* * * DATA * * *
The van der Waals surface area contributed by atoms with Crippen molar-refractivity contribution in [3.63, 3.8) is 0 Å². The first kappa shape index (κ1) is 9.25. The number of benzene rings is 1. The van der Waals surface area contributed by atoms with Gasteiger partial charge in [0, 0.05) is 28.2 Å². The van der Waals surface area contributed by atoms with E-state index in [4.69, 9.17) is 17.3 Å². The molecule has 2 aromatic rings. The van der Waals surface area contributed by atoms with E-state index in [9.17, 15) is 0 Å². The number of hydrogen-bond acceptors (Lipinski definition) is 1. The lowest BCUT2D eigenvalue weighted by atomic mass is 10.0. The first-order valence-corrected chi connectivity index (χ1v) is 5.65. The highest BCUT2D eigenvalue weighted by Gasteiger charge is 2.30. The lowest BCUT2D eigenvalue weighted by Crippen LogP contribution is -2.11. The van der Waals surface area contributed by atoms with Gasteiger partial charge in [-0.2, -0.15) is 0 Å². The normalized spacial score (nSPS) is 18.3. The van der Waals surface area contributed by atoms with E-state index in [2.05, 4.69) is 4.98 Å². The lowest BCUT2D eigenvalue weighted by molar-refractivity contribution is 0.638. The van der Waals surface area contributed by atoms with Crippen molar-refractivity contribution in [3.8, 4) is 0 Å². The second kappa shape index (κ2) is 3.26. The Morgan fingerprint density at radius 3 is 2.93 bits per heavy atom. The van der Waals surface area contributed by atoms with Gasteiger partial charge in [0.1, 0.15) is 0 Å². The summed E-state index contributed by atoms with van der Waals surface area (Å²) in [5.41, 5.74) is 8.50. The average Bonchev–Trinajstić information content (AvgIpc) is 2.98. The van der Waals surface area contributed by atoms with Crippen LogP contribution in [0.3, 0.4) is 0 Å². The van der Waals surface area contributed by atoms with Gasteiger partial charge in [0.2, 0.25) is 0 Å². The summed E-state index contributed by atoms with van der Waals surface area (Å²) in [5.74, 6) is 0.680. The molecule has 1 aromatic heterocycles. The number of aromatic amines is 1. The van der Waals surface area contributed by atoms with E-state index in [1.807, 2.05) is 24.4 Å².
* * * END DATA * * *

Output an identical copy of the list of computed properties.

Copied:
The van der Waals surface area contributed by atoms with Crippen molar-refractivity contribution in [3.63, 3.8) is 0 Å². The first kappa shape index (κ1) is 9.25. The number of benzene rings is 1. The van der Waals surface area contributed by atoms with Gasteiger partial charge in [0, 0.05) is 28.2 Å². The van der Waals surface area contributed by atoms with E-state index in [4.69, 9.17) is 17.3 Å². The molecule has 2 aromatic rings. The van der Waals surface area contributed by atoms with E-state index in [9.17, 15) is 0 Å². The number of hydrogen-bond acceptors (Lipinski definition) is 1. The lowest BCUT2D eigenvalue weighted by atomic mass is 10.0. The first-order valence-corrected chi connectivity index (χ1v) is 5.65. The highest BCUT2D eigenvalue weighted by Gasteiger charge is 2.30. The lowest BCUT2D eigenvalue weighted by Crippen LogP contribution is -2.11. The van der Waals surface area contributed by atoms with Gasteiger partial charge in [-0.2, -0.15) is 0 Å². The normalized spacial score (nSPS) is 18.3. The van der Waals surface area contributed by atoms with E-state index in [2.05, 4.69) is 4.98 Å². The lowest BCUT2D eigenvalue weighted by molar-refractivity contribution is 0.638. The van der Waals surface area contributed by atoms with Crippen molar-refractivity contribution in [3.8, 4) is 0 Å². The second kappa shape index (κ2) is 3.26. The Morgan fingerprint density at radius 3 is 2.93 bits per heavy atom. The van der Waals surface area contributed by atoms with Gasteiger partial charge in [0.1, 0.15) is 0 Å². The summed E-state index contributed by atoms with van der Waals surface area (Å²) in [5.41, 5.74) is 8.50. The average Bonchev–Trinajstić information content (AvgIpc) is 2.98. The van der Waals surface area contributed by atoms with Crippen LogP contribution in [0.3, 0.4) is 0 Å². The van der Waals surface area contributed by atoms with Gasteiger partial charge in [0.2, 0.25) is 0 Å². The summed E-state index contributed by atoms with van der Waals surface area (Å²) in [5.74, 6) is 0.680. The molecule has 1 aromatic heterocycles. The number of aromatic amines is 1. The van der Waals surface area contributed by atoms with E-state index in [1.807, 2.05) is 24.4 Å².